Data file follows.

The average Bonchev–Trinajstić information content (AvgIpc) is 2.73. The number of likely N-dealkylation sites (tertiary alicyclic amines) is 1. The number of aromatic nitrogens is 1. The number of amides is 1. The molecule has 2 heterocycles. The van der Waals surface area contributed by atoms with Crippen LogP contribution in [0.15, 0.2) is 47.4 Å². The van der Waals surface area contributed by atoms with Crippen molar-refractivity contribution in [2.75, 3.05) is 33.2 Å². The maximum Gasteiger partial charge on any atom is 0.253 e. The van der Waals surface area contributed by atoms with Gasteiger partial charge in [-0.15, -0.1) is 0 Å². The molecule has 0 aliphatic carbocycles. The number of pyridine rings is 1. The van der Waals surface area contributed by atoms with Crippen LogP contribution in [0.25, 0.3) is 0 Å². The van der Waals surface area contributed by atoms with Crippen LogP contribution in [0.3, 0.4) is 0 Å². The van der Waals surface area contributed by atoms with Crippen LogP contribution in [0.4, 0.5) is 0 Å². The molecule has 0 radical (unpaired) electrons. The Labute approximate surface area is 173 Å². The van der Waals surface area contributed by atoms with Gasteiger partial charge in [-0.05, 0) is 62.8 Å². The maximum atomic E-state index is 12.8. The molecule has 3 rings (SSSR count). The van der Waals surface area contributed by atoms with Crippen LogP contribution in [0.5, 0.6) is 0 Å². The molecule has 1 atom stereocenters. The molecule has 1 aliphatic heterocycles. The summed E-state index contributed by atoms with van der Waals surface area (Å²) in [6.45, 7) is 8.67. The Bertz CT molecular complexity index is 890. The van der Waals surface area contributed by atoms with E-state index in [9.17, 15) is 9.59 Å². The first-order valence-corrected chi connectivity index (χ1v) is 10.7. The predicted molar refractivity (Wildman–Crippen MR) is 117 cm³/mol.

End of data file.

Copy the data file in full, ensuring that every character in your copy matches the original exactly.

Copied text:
The average Bonchev–Trinajstić information content (AvgIpc) is 2.73. The number of likely N-dealkylation sites (tertiary alicyclic amines) is 1. The number of aromatic nitrogens is 1. The number of amides is 1. The molecule has 2 heterocycles. The van der Waals surface area contributed by atoms with Crippen LogP contribution in [0.15, 0.2) is 47.4 Å². The van der Waals surface area contributed by atoms with Crippen molar-refractivity contribution in [2.75, 3.05) is 33.2 Å². The maximum Gasteiger partial charge on any atom is 0.253 e. The van der Waals surface area contributed by atoms with Gasteiger partial charge in [-0.15, -0.1) is 0 Å². The molecule has 0 aliphatic carbocycles. The number of pyridine rings is 1. The van der Waals surface area contributed by atoms with Crippen LogP contribution in [0.25, 0.3) is 0 Å². The van der Waals surface area contributed by atoms with Crippen LogP contribution in [0.3, 0.4) is 0 Å². The van der Waals surface area contributed by atoms with Crippen LogP contribution in [0.4, 0.5) is 0 Å². The molecule has 0 radical (unpaired) electrons. The Labute approximate surface area is 173 Å². The van der Waals surface area contributed by atoms with Gasteiger partial charge in [-0.05, 0) is 62.8 Å². The maximum atomic E-state index is 12.8. The molecule has 3 rings (SSSR count). The van der Waals surface area contributed by atoms with Crippen LogP contribution in [0.5, 0.6) is 0 Å². The molecule has 1 atom stereocenters. The molecule has 1 aliphatic heterocycles. The summed E-state index contributed by atoms with van der Waals surface area (Å²) in [6.45, 7) is 8.67. The Bertz CT molecular complexity index is 890. The van der Waals surface area contributed by atoms with E-state index in [9.17, 15) is 9.59 Å². The first-order valence-corrected chi connectivity index (χ1v) is 10.7. The predicted molar refractivity (Wildman–Crippen MR) is 117 cm³/mol.